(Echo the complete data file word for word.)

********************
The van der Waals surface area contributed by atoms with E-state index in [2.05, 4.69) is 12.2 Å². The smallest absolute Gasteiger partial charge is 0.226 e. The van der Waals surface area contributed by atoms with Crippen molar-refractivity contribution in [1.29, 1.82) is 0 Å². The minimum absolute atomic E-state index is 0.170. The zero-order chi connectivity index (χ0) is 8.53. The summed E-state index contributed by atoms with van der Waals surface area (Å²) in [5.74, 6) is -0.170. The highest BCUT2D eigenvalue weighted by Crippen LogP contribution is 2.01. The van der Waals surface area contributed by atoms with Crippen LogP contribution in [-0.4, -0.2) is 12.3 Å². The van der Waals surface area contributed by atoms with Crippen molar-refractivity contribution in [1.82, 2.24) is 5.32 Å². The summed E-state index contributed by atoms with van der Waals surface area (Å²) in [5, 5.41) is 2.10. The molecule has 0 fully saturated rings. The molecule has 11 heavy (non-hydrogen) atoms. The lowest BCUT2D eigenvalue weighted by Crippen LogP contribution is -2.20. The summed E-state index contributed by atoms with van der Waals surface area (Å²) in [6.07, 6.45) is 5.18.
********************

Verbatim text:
The van der Waals surface area contributed by atoms with E-state index in [2.05, 4.69) is 12.2 Å². The smallest absolute Gasteiger partial charge is 0.226 e. The van der Waals surface area contributed by atoms with Crippen molar-refractivity contribution in [1.29, 1.82) is 0 Å². The minimum absolute atomic E-state index is 0.170. The zero-order chi connectivity index (χ0) is 8.53. The summed E-state index contributed by atoms with van der Waals surface area (Å²) in [5.74, 6) is -0.170. The highest BCUT2D eigenvalue weighted by Crippen LogP contribution is 2.01. The van der Waals surface area contributed by atoms with Crippen LogP contribution in [-0.4, -0.2) is 12.3 Å². The van der Waals surface area contributed by atoms with Crippen molar-refractivity contribution in [1.82, 2.24) is 5.32 Å². The summed E-state index contributed by atoms with van der Waals surface area (Å²) in [5, 5.41) is 2.10. The molecule has 0 fully saturated rings. The molecule has 11 heavy (non-hydrogen) atoms. The lowest BCUT2D eigenvalue weighted by Crippen LogP contribution is -2.20. The summed E-state index contributed by atoms with van der Waals surface area (Å²) in [6.07, 6.45) is 5.18.